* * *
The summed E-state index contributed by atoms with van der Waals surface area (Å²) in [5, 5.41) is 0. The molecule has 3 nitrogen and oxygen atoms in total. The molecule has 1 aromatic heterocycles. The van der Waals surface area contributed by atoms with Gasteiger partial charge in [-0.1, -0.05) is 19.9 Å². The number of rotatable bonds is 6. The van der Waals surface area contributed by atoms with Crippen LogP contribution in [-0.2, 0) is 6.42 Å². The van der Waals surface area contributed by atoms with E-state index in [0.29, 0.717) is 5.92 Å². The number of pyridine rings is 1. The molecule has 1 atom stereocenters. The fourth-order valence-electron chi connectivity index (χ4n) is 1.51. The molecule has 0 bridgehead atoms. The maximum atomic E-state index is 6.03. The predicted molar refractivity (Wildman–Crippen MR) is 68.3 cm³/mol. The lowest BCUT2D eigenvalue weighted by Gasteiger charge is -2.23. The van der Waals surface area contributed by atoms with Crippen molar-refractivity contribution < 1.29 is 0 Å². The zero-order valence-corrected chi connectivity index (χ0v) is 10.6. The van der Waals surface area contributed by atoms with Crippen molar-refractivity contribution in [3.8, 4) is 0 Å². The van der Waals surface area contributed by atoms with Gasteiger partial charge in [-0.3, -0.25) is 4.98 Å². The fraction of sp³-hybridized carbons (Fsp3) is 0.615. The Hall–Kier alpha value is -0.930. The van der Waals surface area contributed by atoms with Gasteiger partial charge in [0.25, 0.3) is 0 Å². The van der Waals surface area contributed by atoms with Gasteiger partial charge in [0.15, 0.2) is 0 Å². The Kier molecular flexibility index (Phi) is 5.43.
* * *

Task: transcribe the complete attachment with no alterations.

The summed E-state index contributed by atoms with van der Waals surface area (Å²) in [5, 5.41) is 0. The molecule has 3 nitrogen and oxygen atoms in total. The molecule has 1 aromatic heterocycles. The van der Waals surface area contributed by atoms with Gasteiger partial charge in [-0.1, -0.05) is 19.9 Å². The number of rotatable bonds is 6. The van der Waals surface area contributed by atoms with Crippen LogP contribution in [-0.2, 0) is 6.42 Å². The van der Waals surface area contributed by atoms with E-state index in [0.29, 0.717) is 5.92 Å². The number of pyridine rings is 1. The molecule has 1 atom stereocenters. The fourth-order valence-electron chi connectivity index (χ4n) is 1.51. The molecule has 0 bridgehead atoms. The maximum atomic E-state index is 6.03. The predicted molar refractivity (Wildman–Crippen MR) is 68.3 cm³/mol. The lowest BCUT2D eigenvalue weighted by Gasteiger charge is -2.23. The van der Waals surface area contributed by atoms with Crippen molar-refractivity contribution < 1.29 is 0 Å². The zero-order valence-corrected chi connectivity index (χ0v) is 10.6. The van der Waals surface area contributed by atoms with Crippen molar-refractivity contribution in [3.8, 4) is 0 Å². The van der Waals surface area contributed by atoms with Gasteiger partial charge in [-0.3, -0.25) is 4.98 Å². The fraction of sp³-hybridized carbons (Fsp3) is 0.615. The Hall–Kier alpha value is -0.930. The van der Waals surface area contributed by atoms with Gasteiger partial charge in [0.25, 0.3) is 0 Å². The van der Waals surface area contributed by atoms with Gasteiger partial charge in [0.15, 0.2) is 0 Å². The Kier molecular flexibility index (Phi) is 5.43.